Implants Vs. Dental Crowns

When an artificial tooth is needed, whether because you have lost your teeth or when your teeth is badly broken down, there are several choices that you can opt for, i.e. crowns, bridges, dentures or implants. In this article we will be weighing the pros and cons of implants and tooth crowns.

Dental crown

Dental crowns:

Types (based on material of the crown):

1. Gold– popular in the olden days, but not so now, as people revert to the more natural-looking ceramic or PFM crowns

2. Full Ceramic-gives a natural tooth appearance, but ceramic is brittle, hence it has to be of sufficient thickness, i.e. more tooth structure is removed to enable placement of a full ceramic crown.

3. Full metal-metal is strong, hence only a minimal amount of thickness of metal is required.

4. Porcelain fused to ceramic (PFM crowns)-combines the strength of metal and the natural tooth appearance of porcelain/ceramic.


1. Retain natural root and supporting structures

It is always better to preserve the tooth as much as possible, because once the tooth is lost, the loss is permanent, and it can lead to other problems such as loss of its supporting structures such as ridge resorption.

2. Does not require extensive and invasive surgery (see implant section below)

3. Able to duplicate natural tooth appearance

With the advancement in ceramics, crowns are now able to duplicate the appearance of a natural tooth.

4. Can be used as support for an overdenture.

Crown (upper arrow) to root (lower arrow) ratio


1. This option can only be considered if the tooth is not too badly broken down, or if the root of the tooth (the part of the tooth below bone level) is long enough to give retention for the crown. In cases of periodontal diseases where the there is bone loss around the tooth, the crown of the tooth (part of the tooth above bone level) increases while the root decreases. Studies have shown that the crown-to-root-ratio should ideally be 1:2, but should be at a minimum of 1:1.

2. Tooth substance removal

Several mm of tooth substance has to be removed from the tooth all around so that it can accommodate a crown. If tooth substance removal is not sufficient (termed “under-reduced”), the crown material may not be thick enough, and consequently a brittle crown results that can easily fracture under chewing load. Sometimes, to compensate for under-reduction, the crown is made thicker beyond the initial size or shape of the natural tooth. This can lead to unfavorable appearance, and accumulation of plaque and calculus beneath the crown which then leads to periodontal disease.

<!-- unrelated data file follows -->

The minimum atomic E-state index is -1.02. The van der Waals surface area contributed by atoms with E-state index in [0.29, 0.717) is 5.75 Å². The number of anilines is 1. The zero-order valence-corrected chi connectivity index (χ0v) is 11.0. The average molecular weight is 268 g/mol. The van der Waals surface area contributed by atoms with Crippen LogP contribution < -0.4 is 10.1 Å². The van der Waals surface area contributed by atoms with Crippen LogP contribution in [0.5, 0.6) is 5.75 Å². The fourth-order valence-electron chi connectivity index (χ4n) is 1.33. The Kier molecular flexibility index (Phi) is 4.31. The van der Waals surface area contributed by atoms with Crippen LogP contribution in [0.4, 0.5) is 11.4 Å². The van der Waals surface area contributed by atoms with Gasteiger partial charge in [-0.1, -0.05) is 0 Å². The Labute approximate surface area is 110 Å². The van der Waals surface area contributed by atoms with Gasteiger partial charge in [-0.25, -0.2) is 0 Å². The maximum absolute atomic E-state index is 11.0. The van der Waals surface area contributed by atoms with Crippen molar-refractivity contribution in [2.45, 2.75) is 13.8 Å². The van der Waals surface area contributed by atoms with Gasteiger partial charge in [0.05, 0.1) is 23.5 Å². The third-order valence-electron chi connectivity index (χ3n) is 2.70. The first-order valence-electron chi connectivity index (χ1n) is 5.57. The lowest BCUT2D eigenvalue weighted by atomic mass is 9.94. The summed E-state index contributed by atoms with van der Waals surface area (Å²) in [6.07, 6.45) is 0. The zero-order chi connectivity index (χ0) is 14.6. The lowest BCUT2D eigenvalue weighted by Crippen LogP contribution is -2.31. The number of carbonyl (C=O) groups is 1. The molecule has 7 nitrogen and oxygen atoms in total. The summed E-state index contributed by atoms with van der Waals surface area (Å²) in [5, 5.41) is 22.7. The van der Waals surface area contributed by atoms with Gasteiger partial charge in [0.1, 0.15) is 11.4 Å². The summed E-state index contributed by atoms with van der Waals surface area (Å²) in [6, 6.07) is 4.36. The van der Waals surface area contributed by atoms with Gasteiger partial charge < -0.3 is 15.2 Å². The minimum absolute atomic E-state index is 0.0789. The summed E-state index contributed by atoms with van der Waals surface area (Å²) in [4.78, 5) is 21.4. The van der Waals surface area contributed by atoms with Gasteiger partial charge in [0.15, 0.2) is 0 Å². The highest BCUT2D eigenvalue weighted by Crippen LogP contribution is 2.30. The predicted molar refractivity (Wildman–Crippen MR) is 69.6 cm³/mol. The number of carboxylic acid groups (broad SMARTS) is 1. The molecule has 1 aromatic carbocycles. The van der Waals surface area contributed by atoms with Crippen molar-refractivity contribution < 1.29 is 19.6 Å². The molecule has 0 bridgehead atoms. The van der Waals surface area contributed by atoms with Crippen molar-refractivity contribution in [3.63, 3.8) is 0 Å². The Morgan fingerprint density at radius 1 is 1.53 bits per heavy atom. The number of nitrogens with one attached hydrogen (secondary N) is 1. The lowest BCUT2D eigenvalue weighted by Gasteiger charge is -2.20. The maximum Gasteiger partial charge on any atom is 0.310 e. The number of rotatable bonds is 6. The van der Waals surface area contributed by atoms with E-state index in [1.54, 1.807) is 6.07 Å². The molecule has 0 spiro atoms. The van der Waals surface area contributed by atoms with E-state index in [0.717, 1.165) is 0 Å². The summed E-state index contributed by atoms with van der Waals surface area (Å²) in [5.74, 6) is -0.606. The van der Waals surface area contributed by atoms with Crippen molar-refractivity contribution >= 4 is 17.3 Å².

On the other hand, tooth substance removal should be kept as minimal as possible, for the more tooth substance is left, the more retention it will contribute to the crown.

Hence there needs to be a balance between tooth substance removed and tooth substance left intact, and sometimes it can be difficult to judge when is either more important. Nevertheless, considering that an implant would require that the whole tooth be removed, a patient can first opt for a crown, and then go for a denture or an implant should it fail later in the years.


a dental implant


Dental implant types can be categorized in different ways:

1. By the type of connection on top of the head of the implant- internal/external hexagon, octagon, etc..,

2. By size- Wide, standard or narrow dental implants,

3. By the material used- Titanium, zircon,

4. By the stages of treatment-single stage or 2 stages


1. Lasts for very long

2. Bite strength almost similar to natural tooth

3. Able to duplicate natural tooth appearance


1. Cost

Getting one implant can cost up to thousands of dollars. This is one of the main reasons that deter people from getting an implant.

2.Implants are only feasible if the condition of jaw bone is favorable, eg, needs to have sufficient width and height of bone,

3. It requires extensive and invasive surgery and several clinical visits

After the area to receive implants has been thoroughly examined and deemed favorable, placing an implant require a period of months, during which post-surgical healing is allowed to take place, and osseointegration (a process whereby the implant becomes part of the jaw bone) is achieved.

4. May cause harm to structures within bone such as nerves etc. However, an x-ray is usually taken and the area carefully evaluated before placement of an implant.

5. Subject to infection, causing either peri-implantitis (inflammatory process that affects the tissues around all an implant, resulting in loss of the supporting bone) or peri-implant mucositis (inflammatory process that affects the mucosa or gums adjacent to an implant), and this ultimately leads to failure of implants.


Whether you choose an implant or a crown, it is prudent that you discuss thoroughly with your dentist the option that best suits you, as the condition of the mouth varies between individuals.